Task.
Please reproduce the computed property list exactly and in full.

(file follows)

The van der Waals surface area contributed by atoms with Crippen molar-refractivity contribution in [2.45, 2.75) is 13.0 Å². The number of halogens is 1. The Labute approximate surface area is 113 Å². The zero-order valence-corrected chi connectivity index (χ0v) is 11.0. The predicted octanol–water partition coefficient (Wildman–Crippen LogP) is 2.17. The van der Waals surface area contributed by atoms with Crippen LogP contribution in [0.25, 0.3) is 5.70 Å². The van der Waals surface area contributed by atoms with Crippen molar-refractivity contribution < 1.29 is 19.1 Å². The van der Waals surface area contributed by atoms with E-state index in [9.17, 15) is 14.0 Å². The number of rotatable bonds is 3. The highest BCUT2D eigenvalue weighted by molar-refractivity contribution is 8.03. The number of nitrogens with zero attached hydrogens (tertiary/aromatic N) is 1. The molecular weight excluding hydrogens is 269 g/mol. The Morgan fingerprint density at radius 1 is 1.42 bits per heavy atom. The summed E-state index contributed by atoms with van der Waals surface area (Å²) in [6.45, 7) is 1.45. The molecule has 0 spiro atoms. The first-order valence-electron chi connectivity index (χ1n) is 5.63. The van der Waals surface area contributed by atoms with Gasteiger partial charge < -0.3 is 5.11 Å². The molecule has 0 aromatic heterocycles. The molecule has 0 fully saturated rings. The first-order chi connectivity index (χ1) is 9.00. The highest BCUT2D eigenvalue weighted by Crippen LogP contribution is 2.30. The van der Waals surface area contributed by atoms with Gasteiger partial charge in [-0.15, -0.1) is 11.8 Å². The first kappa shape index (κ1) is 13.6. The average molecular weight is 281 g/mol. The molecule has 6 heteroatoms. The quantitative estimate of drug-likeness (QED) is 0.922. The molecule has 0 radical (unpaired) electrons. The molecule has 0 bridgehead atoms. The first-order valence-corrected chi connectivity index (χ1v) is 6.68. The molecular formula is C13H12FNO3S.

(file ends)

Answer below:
The van der Waals surface area contributed by atoms with Crippen molar-refractivity contribution in [2.45, 2.75) is 13.0 Å². The number of halogens is 1. The Labute approximate surface area is 113 Å². The zero-order valence-corrected chi connectivity index (χ0v) is 11.0. The predicted octanol–water partition coefficient (Wildman–Crippen LogP) is 2.17. The van der Waals surface area contributed by atoms with Crippen LogP contribution in [0.25, 0.3) is 5.70 Å². The van der Waals surface area contributed by atoms with Crippen molar-refractivity contribution < 1.29 is 19.1 Å². The van der Waals surface area contributed by atoms with E-state index in [9.17, 15) is 14.0 Å². The number of rotatable bonds is 3. The highest BCUT2D eigenvalue weighted by molar-refractivity contribution is 8.03. The number of nitrogens with zero attached hydrogens (tertiary/aromatic N) is 1. The molecular weight excluding hydrogens is 269 g/mol. The Morgan fingerprint density at radius 1 is 1.42 bits per heavy atom. The summed E-state index contributed by atoms with van der Waals surface area (Å²) in [6.45, 7) is 1.45. The molecule has 0 spiro atoms. The first-order valence-electron chi connectivity index (χ1n) is 5.63. The van der Waals surface area contributed by atoms with Gasteiger partial charge < -0.3 is 5.11 Å². The molecule has 0 aromatic heterocycles. The molecule has 0 fully saturated rings. The first-order chi connectivity index (χ1) is 9.00. The highest BCUT2D eigenvalue weighted by Crippen LogP contribution is 2.30. The van der Waals surface area contributed by atoms with Gasteiger partial charge in [-0.15, -0.1) is 11.8 Å². The first kappa shape index (κ1) is 13.6. The average molecular weight is 281 g/mol. The molecule has 6 heteroatoms. The quantitative estimate of drug-likeness (QED) is 0.922. The molecule has 0 radical (unpaired) electrons. The molecule has 0 bridgehead atoms. The first-order valence-corrected chi connectivity index (χ1v) is 6.68. The molecular formula is C13H12FNO3S.